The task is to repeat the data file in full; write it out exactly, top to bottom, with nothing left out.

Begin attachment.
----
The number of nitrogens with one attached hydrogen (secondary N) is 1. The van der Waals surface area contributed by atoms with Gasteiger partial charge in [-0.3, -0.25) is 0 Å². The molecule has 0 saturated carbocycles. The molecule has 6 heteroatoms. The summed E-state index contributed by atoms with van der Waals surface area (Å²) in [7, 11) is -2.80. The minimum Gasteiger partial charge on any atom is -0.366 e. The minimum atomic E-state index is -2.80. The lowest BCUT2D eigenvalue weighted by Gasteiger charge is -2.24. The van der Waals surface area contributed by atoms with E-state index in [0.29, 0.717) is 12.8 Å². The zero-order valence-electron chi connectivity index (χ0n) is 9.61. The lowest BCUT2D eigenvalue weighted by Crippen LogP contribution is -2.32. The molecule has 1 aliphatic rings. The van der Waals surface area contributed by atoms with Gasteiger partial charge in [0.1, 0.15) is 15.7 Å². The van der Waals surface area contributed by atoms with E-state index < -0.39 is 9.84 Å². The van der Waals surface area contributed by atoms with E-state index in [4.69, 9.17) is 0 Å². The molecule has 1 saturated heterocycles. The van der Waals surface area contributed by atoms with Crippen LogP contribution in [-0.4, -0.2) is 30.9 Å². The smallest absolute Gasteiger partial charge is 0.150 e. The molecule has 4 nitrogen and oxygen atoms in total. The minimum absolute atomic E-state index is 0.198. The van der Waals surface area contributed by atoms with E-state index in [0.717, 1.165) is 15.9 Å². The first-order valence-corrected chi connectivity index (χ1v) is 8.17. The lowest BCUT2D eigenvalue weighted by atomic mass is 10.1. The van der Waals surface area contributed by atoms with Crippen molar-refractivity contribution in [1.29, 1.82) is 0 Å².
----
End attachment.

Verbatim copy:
The number of nitrogens with one attached hydrogen (secondary N) is 1. The van der Waals surface area contributed by atoms with Gasteiger partial charge in [-0.3, -0.25) is 0 Å². The molecule has 0 saturated carbocycles. The molecule has 6 heteroatoms. The summed E-state index contributed by atoms with van der Waals surface area (Å²) in [7, 11) is -2.80. The minimum Gasteiger partial charge on any atom is -0.366 e. The minimum atomic E-state index is -2.80. The lowest BCUT2D eigenvalue weighted by Gasteiger charge is -2.24. The van der Waals surface area contributed by atoms with E-state index in [0.29, 0.717) is 12.8 Å². The zero-order valence-electron chi connectivity index (χ0n) is 9.61. The lowest BCUT2D eigenvalue weighted by Crippen LogP contribution is -2.32. The molecule has 1 aliphatic rings. The van der Waals surface area contributed by atoms with Gasteiger partial charge in [0.1, 0.15) is 15.7 Å². The van der Waals surface area contributed by atoms with E-state index < -0.39 is 9.84 Å². The van der Waals surface area contributed by atoms with E-state index in [4.69, 9.17) is 0 Å². The molecule has 1 saturated heterocycles. The van der Waals surface area contributed by atoms with Crippen LogP contribution in [-0.4, -0.2) is 30.9 Å². The smallest absolute Gasteiger partial charge is 0.150 e. The molecule has 4 nitrogen and oxygen atoms in total. The minimum absolute atomic E-state index is 0.198. The van der Waals surface area contributed by atoms with E-state index in [0.717, 1.165) is 15.9 Å². The first-order valence-corrected chi connectivity index (χ1v) is 8.17. The lowest BCUT2D eigenvalue weighted by atomic mass is 10.1. The van der Waals surface area contributed by atoms with Crippen molar-refractivity contribution in [1.29, 1.82) is 0 Å².